That is forever the question, isn't it? To blog or not to blog? What ever can be--should be, could be--written to soothe the savage beast? What am I thinking about today? What do the loyal, beleaguered legions expect from me to bright their day, to help them endure the unendurable?
This is the silly season: between the end of the spring semester (I'm a professor in real life so my circadian rhythms are set to semester intervals) and the start of the summer semester (for those poor souls who must teach during the summer for whatever personally hellish reasons they may have). To escape the silly season, I usually find myself traveling. Often I travel to actually find myself. Sometimes I forget where I have left myself, so it's an interesting adventure. And frequently when I find myself, I don't really want it any more.
Farewell Tour for reasons only I know for sure. It's not such a big secret, actually. This year, with a near repeat of the route, fuel consumption, mpg rating, I am calling this one the Reality Tour. Does any nostalgia remain? Painful, bittersweet, warm-hearted, soft-fuzzy nostalgia for the places I've left? Anything at all?
Or was I never really there? A figment of some author's imagination. A perverse pastime now passed?
As fate would have it (and the theory has recently been tested and found wanting--see my May 1 post about my conference trip to Japan), I travel backwards in time as I travel physically and geographically. I know I was there many years ago. And yet nothing remains as testimony of my former existence. I have revisited the places I previously called home. And now? They have changed so much that I cannot recognize them. And no one recognizes me. There is no welling up of joy, no rush of experiential pleasure, no cynical sense of Home Sweet Home again. Photo albums could have saved me some gas cash.
Alas, memory, nostalgia, home . . . just concepts, metaphors, words that act as placeholders in the mind, and suffer not the great institutions known as scrapbooks, photo albums, and memoirs. And yet, I deal in metaphors and analogies. I have baskets, boxes, and barrels of them out back. Going cheap. Even pennies on the dollar. Buy one, get one free. Three for a dollar. Help yourself.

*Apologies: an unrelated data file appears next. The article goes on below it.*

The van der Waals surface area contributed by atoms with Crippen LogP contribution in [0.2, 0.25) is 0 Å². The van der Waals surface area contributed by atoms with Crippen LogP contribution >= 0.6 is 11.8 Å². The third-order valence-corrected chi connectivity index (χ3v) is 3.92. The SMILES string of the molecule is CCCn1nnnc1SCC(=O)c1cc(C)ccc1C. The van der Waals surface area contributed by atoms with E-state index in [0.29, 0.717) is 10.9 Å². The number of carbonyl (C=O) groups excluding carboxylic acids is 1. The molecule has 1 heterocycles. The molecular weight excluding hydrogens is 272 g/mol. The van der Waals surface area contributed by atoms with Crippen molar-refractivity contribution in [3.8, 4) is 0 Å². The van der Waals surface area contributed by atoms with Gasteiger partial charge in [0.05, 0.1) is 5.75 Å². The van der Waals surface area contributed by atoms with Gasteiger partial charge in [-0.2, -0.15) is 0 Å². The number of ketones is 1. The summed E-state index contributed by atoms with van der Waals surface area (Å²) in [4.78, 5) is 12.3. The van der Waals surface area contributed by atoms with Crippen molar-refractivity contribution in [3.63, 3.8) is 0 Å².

I have revved up the ol' word processor and am counting the miles of chapters in my wake. Already I've fought my way up to Chapter 8 of a once-upon-a-time-finished novel of forbidden love and lush, romantic murder mystery, AIKO, which includes a brand new pair of opening chapters. (A generous detour routes me through this link: Shelfstealers' "Watch Our Writers" write program.) You can read a sample here.)
That is my mission no matter where my wheels take me this summer, no matter where my mind wanders or heart flies, falls, gets up again and stumbles into the dark back corner of some seedy bar on the bad side of town, across the tracks and next to the overfilled and thus long-forgotten garbage dump: there in the toxic mud, among the broken glass bottles, old needles, and used condoms are the seeds of tomorrow's story. Write it. Or else it may become real.
(P.S.--The young woman in the photograph is not the title character of the novel, although she does have significant impact on the plot.)
(C) Copyright 2010-2012 by Stephen M. Swartz. All Rights Reserved. No part of this blog, whether text or image, may be used without me giving you written permission, except for brief excerpts that are accompanied by a link to this entire blog. Violators shall be written into novels as characters who are killed off. Serious violators shall be identified and dealt with according to the laws of the United States of America.